Five Ways to Guide Your Teen’s Social Media Life
A study released by the British Psychological Society last week shows the consuming drive of many teens to stay on social media for all hours of the day and night contributes directly to sleep problems, depression, and anxiety. Two factors that are particularly problematic are excessive late night social media use and a compulsive drive to access and respond to social media posts immediately. As parents, we must remain vigilant that the fun and connection opportunities of social media can have a very real dark side. And our teens are still maturing. They still need our guidance to help them make better choices and live well in the midst of their world of digital bombardment. Here are some important ways parents can help our teens:
1. Stay connected with them digitally. Insist on the rule that they must allow you, as their parent, to friend or follow them on their various social media outlets. If they put up a fight at this, help them see this is a better alternative to you constantly checking their digital devices with or without their knowledge. That bit of perspective might help them find a more cooperative spirit. But you must also remember that the way you interact with them in the social media realm makes a HUGE impact in their attitude toward you. Don’t be an online pest, constantly making public comments just because you can. Unless you want your teen to despise you. Be proactive and respectful as you remain connected and vigilant of their social media presence and actions.
2. Impose a digital curfew. Even for teens who have shown responsibility and maturity with their social media use, it will benefit them to turn off and turn in their screens at a designated time each evening. (You will have to decide whether or not you will personally look through their phones and computers while in your possession. I will offer a post soon with pros and cons of this issue, helping guide you to the best decision for your teen and family.) They may want to stay up late interacting with their friends and sharing their brilliance with the world, but they will be far more effective in friendships, schoolwork, and everything they do if they are getting the sleep they need. Help them get it – even if they “hate” you for it.
3. Have regular screen-free family windows. Pick one night a week and one time frame during the weekend to have a family time of interaction or quiet recharging with no digital interference. On the designated weeknight, you might allow for thirty minutes of screen time right after school or right before bedtime, but put away the screens for the bulk of the evening. During your “digital blackout,” you might play a family game such as Settlers of Catan, Monopoly, Ticket to Ride, or whatever’s your thing. Another great option is to have a time of family devotional, reading, prayer, or discussion that centers around character qualities you want to develop in every member of your family. You might just enjoy some quiet personal reading time, or maybe you tackle a household chore or improvement project together. However you use this time, the aim is to remind your kids and yourself that there are so many more important elements in life than the latest trend on Twitter or Snapchat.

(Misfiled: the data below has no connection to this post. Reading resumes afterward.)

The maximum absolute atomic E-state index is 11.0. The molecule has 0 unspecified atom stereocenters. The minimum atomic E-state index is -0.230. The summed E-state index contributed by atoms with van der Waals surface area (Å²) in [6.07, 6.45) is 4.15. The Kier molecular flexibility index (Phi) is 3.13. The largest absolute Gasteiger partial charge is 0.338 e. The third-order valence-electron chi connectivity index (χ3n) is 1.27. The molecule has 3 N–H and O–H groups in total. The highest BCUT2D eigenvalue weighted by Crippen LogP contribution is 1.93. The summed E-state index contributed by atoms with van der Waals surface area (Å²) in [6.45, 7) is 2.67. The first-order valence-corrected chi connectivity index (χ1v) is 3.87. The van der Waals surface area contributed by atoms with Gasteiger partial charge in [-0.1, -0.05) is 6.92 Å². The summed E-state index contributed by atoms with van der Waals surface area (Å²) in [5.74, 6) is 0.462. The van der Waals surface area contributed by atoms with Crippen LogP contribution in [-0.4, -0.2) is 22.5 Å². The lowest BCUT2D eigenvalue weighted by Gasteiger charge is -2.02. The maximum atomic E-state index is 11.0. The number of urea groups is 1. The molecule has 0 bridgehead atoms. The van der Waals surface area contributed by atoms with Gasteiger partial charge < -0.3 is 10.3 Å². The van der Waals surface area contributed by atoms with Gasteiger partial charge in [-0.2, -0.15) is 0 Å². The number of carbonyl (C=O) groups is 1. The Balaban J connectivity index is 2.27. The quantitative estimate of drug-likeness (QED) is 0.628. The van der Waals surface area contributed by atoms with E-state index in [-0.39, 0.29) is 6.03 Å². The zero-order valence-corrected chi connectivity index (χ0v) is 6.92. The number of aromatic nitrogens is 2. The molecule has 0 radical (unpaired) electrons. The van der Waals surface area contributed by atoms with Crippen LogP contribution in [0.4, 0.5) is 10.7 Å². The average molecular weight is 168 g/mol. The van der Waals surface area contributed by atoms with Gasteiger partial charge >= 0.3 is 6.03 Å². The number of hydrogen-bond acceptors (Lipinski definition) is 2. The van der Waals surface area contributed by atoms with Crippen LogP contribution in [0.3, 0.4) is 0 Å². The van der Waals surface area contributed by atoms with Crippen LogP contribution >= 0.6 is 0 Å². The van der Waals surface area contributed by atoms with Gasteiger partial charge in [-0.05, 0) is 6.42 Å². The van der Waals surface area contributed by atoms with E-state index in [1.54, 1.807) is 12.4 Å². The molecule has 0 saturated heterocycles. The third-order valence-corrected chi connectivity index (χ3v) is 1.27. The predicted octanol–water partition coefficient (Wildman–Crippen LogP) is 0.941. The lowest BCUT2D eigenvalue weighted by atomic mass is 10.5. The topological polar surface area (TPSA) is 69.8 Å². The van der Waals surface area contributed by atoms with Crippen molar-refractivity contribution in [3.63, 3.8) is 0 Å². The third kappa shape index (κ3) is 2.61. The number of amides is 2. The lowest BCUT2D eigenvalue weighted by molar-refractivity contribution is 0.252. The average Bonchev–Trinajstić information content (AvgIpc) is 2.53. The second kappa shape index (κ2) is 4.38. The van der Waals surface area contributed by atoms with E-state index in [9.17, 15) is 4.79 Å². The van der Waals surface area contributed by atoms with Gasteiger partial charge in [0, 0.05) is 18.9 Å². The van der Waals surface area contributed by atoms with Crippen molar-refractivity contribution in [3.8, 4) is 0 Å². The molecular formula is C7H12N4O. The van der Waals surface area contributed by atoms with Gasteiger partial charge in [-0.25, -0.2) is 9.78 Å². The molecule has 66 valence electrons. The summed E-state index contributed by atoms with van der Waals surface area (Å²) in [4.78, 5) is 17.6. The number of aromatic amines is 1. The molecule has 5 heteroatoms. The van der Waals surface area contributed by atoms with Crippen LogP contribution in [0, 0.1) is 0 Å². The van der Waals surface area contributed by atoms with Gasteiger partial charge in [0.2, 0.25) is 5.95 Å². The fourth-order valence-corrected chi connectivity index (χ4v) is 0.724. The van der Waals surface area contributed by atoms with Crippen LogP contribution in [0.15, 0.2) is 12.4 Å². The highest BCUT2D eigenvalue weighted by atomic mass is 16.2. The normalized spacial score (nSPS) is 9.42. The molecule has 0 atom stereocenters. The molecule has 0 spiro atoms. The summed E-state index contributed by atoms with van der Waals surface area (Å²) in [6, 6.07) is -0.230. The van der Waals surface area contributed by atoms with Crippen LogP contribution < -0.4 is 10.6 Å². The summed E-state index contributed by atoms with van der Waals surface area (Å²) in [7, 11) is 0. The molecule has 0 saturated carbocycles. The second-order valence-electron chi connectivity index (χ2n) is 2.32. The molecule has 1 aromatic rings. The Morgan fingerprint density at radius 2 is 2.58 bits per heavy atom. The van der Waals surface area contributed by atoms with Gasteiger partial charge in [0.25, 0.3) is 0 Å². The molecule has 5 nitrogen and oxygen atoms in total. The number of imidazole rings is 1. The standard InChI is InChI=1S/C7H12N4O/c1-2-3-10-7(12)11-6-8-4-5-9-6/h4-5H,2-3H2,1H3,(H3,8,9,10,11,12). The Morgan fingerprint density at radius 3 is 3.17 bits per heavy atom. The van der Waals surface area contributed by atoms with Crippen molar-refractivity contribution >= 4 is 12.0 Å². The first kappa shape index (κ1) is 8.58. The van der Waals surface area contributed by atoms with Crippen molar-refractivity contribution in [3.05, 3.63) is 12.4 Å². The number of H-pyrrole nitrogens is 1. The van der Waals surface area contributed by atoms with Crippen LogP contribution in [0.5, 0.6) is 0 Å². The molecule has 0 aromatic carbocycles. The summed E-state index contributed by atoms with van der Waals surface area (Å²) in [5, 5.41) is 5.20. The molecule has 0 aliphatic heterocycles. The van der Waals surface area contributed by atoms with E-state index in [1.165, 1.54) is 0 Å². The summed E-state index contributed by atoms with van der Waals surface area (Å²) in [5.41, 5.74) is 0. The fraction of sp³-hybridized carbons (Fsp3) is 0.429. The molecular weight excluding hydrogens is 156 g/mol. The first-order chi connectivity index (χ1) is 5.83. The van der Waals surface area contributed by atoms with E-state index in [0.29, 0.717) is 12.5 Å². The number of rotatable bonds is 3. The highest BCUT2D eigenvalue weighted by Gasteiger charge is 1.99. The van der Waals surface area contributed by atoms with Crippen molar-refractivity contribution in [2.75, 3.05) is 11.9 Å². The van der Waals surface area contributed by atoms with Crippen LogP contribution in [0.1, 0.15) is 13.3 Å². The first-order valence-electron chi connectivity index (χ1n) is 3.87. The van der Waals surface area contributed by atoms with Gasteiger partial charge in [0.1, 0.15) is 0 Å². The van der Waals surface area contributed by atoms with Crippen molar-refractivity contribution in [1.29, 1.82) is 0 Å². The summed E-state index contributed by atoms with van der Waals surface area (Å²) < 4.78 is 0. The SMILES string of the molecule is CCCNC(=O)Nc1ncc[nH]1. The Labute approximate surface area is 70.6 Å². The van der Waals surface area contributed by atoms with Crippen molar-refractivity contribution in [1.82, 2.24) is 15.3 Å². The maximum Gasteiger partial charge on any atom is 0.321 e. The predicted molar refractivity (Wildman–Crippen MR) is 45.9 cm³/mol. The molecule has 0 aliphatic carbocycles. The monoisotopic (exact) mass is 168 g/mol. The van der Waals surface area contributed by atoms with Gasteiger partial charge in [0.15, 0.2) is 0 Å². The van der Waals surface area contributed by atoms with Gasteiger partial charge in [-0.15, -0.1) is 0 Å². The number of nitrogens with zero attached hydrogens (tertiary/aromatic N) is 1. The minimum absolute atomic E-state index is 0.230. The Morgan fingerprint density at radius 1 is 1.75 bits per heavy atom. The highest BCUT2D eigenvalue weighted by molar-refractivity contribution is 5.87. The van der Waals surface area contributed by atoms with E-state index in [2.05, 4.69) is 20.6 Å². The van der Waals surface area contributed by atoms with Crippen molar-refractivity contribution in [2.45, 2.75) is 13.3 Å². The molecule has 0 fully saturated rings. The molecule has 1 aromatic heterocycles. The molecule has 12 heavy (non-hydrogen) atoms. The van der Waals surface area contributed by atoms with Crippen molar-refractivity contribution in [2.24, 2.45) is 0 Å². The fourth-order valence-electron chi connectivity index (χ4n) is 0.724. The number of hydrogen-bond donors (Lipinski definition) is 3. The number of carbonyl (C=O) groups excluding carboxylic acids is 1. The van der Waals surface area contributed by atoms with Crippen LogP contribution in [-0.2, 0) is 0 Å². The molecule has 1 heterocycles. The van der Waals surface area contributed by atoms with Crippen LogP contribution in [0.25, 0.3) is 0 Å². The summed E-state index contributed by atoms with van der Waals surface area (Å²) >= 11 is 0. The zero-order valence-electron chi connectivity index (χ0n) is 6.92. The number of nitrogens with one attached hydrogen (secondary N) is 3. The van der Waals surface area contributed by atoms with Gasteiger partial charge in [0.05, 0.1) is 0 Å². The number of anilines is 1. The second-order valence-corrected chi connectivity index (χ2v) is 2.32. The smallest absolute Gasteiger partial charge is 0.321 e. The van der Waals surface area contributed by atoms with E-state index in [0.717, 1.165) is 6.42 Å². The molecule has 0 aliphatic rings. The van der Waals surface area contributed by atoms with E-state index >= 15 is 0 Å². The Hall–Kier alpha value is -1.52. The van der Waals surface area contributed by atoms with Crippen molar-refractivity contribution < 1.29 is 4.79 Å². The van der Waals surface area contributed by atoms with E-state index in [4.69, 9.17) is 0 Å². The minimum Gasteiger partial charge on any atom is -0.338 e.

4. Have times of fun social media sharing with one another. We don’t want to present an attitude and message to our teens that social media is simply a negative force that must be limited or criticized by us as much as possible. That is neither helpful nor healthy. Let’s take the lead in showing our teens how digital connection can be a very positive force in their lives, if they choose to use it this way. One fun way to do this is to have an occasional “Digital Diner” night as a family. Everyone must bring their smartphone, tablet, or laptop to the table. Have two rules: All conversation with each other must be digital via the devices you have at hand and everyone must do their best to share things with one another that you really think the other family members will enjoy and appreciate. Keep it positive and uplifting. Don’t be critical. Show your teens you can have plenty of fun while exercising respect and restraint.
5. Make God’s Word your primary guide to navigating social media waters. Have a monthly family devotional where you actively seek and reflect on God’s guidance for how you conduct yourselves as you interact with people and digital devices. Here is one passage of Scripture that I highly recommend for these critical conversations:
“That, however, is not the way of life you learned when you heard about Christ and were taught in him in accordance with the truth that is in Jesus. You were taught, with regard to your former way of life, to put off your old self, which is being corrupted by its deceitful desires; to be made new in the attitude of your minds; and to put on the new self, created to be like God in true righteousness and holiness.
Therefore each of you must put off falsehood and speak truthfully to your neighbor, for we are all members of one body. ‘In your anger do not sin‘: Do not let the sun go down while you are still angry, and do not give the devil a foothold. Anyone who has been stealing must steal no longer, but must work, doing something useful with their own hands, that they may have something to share with those in need.
Do not let any unwholesome talk come out of your mouths, but only what is helpful for building others up according to their needs, that it may benefit those who listen. And do not grieve the Holy Spirit of God, with whom you were sealed for the day of redemption. Get rid of all bitterness, rage and anger, brawling and slander, along with every form of malice. Be kind and compassionate to one another, forgiving each other, just as in Christ God forgave you.”
– Ephesians 4:20-32